Amtrak’s Sunset Limited currently runs just three days a week between New Orleans, LA and Los Angeles, CA. There continues to be a lot of interest in making this a daily train, and I hope that happens soon.
The Sunset Limited stops at 22 cities and towns. These are listed below, with stops having a station building and waiting room shown in bold.
New Orleans, LA
New Iberia, LA
Lake Charles, LA
San Antonio, TX
Del Rio, TX
El Paso, TX
Palm Springs, CA
Los Angeles, CA
As you can see, the Sunset Limited makes only two stops in the great state of New Mexico, and both of them are small towns (Deming 14K, Lordsburg 2.4K) without a station building.
Las Cruces, home of New Mexico State University, is by far the largest city in southern New Mexico, with a population of 103K and a metro area of 218K. It is not served by passenger rail.
Currently, if you want to utilize the Sunset Limited from Las Cruces, you need to board a Greyhound bus in Las Cruces at 1:20 a.m., and after you arrive at the Greyhound station in El Paso at 2:30 a.m., you need to take a cab or walk 0.4 miles in the middle of the night to the Amtrak station where you’ll have to wait until 1:22 p.m. to catch the westbound train or 3:10 p.m. to catch the eastbound train. Or later, if the train is not on time.
Returning to Las Cruces from El Paso involves arriving by train westbound at 1:22 p.m. or eastbound at 3:10 p.m., taking a cab or walking the 0.4 miles to the Greyhound station, and then waiting for the 3:25 a.m. bus to Las Cruces, where you will arrive at 4:30 a.m.
How’s that for convenience?
Would it be possible for the Sunset Limited to make a stop at Las Cruces between El Paso and Deming? Yes, but…
In order for the Sunset Limited to make a stop in Las Cruces without building a new rail line, it would have have to leave Union Pacific track and take BNSF track to Las Cruces, then on to Rincon, where it would take Southwestern Railroad track through Hatch and down to Deming where it would rejoin the Union Pacific track, adding 41 miles and some additional time to the trip both eastbound and westbound.
Other option would be to connect Amtrak’s Southwest Chief to the Sunset Limited by adding a new passenger route between Albuquerque and El Paso, with stops in Socorro and Las Cruces along the way. The rail between Albuquerque and Belen is owned by NMRX, and between Belen and El Paso by BNSF. Alternatively, the new passenger route could run entirely on BNSP track if you took the Rail Runner Express from Albuquerque to Belen with the new passenger route running between Belen and El Paso.
Yet another option would be to add a short passenger route like Rail Runner between Las Cruces and El Paso along 42 miles of BNSF track.
The best non-rail option would be to have a dedicated Amtrak thruway bus between Las Cruces and El Paso that would be in sync with the Sunset Limited train schedule and take you directly to and from the Amtrak station in El Paso. (The wonderful Van Galder bus service that runs multiple times per day between Madison, Janesville, South Beloit, Rockford, and Chicago serves as an excellent model as to what can be done by a well-run bus company.)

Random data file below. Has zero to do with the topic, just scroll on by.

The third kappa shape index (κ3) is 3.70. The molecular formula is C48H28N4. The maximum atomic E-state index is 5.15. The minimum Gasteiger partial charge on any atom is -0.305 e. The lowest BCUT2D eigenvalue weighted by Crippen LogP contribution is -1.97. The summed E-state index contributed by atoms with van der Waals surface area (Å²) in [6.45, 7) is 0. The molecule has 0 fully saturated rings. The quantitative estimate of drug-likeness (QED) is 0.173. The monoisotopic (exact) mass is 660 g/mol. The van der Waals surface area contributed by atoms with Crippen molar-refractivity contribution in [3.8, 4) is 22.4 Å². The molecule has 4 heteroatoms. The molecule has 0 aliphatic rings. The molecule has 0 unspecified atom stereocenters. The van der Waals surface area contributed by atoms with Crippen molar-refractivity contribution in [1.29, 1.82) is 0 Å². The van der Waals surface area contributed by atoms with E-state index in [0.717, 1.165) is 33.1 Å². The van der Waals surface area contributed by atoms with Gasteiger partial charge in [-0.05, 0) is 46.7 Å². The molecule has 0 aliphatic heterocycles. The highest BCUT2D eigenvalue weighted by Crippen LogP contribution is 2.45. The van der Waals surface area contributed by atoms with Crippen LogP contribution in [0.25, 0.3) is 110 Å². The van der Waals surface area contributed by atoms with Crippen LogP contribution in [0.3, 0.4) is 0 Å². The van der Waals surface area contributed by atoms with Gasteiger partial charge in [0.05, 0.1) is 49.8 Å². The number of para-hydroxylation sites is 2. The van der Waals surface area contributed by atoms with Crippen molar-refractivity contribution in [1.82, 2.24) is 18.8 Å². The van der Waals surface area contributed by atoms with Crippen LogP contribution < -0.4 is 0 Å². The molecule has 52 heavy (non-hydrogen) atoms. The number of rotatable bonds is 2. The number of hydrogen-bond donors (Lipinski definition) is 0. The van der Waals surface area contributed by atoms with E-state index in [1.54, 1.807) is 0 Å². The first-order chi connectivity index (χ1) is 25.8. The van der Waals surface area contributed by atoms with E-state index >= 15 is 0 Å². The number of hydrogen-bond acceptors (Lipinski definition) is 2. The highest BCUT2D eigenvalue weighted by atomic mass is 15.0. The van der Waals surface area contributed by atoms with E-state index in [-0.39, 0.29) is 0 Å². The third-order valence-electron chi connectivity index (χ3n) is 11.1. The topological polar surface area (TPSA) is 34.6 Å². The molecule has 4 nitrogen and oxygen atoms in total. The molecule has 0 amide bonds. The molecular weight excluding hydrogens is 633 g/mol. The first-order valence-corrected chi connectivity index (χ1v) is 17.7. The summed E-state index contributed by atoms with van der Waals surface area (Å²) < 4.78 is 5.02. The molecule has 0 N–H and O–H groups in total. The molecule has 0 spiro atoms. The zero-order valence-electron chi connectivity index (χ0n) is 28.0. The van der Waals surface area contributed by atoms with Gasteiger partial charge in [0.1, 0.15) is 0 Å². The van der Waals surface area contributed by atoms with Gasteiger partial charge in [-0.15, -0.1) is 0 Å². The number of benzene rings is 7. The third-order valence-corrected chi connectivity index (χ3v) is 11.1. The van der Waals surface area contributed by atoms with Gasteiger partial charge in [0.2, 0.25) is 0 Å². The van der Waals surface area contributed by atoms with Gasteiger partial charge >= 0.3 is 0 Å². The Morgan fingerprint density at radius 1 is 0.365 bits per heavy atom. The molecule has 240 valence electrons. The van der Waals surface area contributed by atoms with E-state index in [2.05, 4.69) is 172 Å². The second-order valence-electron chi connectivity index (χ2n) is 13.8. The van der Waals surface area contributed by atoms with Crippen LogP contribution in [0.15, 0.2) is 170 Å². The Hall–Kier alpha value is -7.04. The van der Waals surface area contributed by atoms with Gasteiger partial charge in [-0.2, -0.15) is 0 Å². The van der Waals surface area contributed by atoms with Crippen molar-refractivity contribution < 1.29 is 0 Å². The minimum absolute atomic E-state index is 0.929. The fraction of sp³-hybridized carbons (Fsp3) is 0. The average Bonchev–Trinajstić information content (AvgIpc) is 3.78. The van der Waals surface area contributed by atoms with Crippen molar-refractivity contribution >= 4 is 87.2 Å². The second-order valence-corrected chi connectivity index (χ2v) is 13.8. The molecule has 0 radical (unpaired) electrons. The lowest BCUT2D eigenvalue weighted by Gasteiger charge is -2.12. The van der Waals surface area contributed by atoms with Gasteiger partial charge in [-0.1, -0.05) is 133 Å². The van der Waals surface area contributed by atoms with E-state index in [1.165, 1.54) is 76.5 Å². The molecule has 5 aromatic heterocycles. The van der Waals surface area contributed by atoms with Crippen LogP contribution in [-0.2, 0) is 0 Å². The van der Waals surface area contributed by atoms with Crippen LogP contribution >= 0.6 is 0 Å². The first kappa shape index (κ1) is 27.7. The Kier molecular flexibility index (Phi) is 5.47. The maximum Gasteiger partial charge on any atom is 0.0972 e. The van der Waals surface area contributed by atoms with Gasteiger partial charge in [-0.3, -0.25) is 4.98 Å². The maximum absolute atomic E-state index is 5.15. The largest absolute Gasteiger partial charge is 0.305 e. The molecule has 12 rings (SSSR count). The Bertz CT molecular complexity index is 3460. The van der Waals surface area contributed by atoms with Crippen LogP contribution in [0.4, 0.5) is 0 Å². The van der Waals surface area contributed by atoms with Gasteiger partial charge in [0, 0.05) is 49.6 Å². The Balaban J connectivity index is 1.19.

Finally, a shuttle between Las Cruces and El Paso in sync with the Sunset Limited train schedule could be offered, similar to the RoadRunneR shuttle that runs between Lamy and Santa Fe for the Southwest Chief stop at Lamy.
4 thoughts on “Amtrak’s Sunset Limited and Las Cruces”
1. Does the Sunset Ltd have an organization, similar to the advocacy group for the Southwest Chief?
2 Lordsburg; how did it become an Amtrak stop. Does it generate sufficient ridership to so continue?
Rail Passengers Association (RPA) is currently the only group I am aware of advocating for the Sunset Limited, and the primary effort has been to push going to daily service instead of the thrice weekly service that exists currently. Bruce Ashton in Texas seems to be the currently leader of these efforts, though I also see that Chuck Larrabee in New Mexico and Roger Clark
& Michael R. Garey in Arizona are also on the RPA Council of Representatives.
The most recent New Mexico fact sheet from Amtrak shows that in FY 2019, only 624 passengers got on and off the train in Lordsburg, and 1,295 at Deming. Compare that to 14,362 at El Paso and 25,695 at Tucson. Going to daily service would substantially raise all those numbers, and providing a stop and station in Las Cruces would substantially increase ridership as well.
Another problem with the Lordsburg and Deming stops: there is no place to rent a car after you get off the train! Think that might have something to do with the low ridership?
I think the only reason Lordsburg is a stop at all is because in times past it was a major railroad town and a crew change point about halfway between El Paso and Tucson.
I travel to New Orleans at least twice a year. I live in Las Cruces. I have to take the bus to El Paso and have to walk to the station with all my luggage and hope to make it on time. The bus schedules and the train schedules are never in sync. One is always later than the other. It would be nice to offer a shuttle that coincides with the train.
Thanks for your comment, Norma. In the short term, an economical shuttle to and from Las Cruces and the El Paso Amtrak station aligned with the train schedule is needed, but the eventual goal should be to provide Amtrak service to Las Cruces. I have family living in Alpine, TX, and for our move down here a year ago from the Midwest, our first choice was Las Cruces, but since it has no Amtrak service, we opted for Tucson instead.